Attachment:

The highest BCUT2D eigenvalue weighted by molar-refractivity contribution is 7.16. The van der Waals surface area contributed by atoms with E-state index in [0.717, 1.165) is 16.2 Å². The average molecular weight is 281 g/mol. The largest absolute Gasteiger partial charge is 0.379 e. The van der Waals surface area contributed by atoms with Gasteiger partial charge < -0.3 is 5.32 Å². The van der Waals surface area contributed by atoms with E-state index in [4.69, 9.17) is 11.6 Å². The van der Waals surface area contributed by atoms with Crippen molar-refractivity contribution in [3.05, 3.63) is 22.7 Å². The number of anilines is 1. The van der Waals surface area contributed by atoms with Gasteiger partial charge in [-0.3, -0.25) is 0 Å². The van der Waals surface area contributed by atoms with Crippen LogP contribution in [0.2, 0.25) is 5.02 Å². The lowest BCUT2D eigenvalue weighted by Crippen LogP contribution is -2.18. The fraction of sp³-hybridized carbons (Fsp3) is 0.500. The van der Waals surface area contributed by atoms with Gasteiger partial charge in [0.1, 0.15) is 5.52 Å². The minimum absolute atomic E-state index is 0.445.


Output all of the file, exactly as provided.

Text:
The highest BCUT2D eigenvalue weighted by molar-refractivity contribution is 7.16. The van der Waals surface area contributed by atoms with E-state index in [0.717, 1.165) is 16.2 Å². The average molecular weight is 281 g/mol. The largest absolute Gasteiger partial charge is 0.379 e. The van der Waals surface area contributed by atoms with Gasteiger partial charge < -0.3 is 5.32 Å². The van der Waals surface area contributed by atoms with E-state index in [4.69, 9.17) is 11.6 Å². The van der Waals surface area contributed by atoms with Crippen molar-refractivity contribution in [3.05, 3.63) is 22.7 Å². The number of anilines is 1. The van der Waals surface area contributed by atoms with Gasteiger partial charge in [-0.3, -0.25) is 0 Å². The van der Waals surface area contributed by atoms with Crippen LogP contribution in [0.2, 0.25) is 5.02 Å². The lowest BCUT2D eigenvalue weighted by Crippen LogP contribution is -2.18. The fraction of sp³-hybridized carbons (Fsp3) is 0.500. The van der Waals surface area contributed by atoms with Gasteiger partial charge in [0.1, 0.15) is 5.52 Å². The minimum absolute atomic E-state index is 0.445.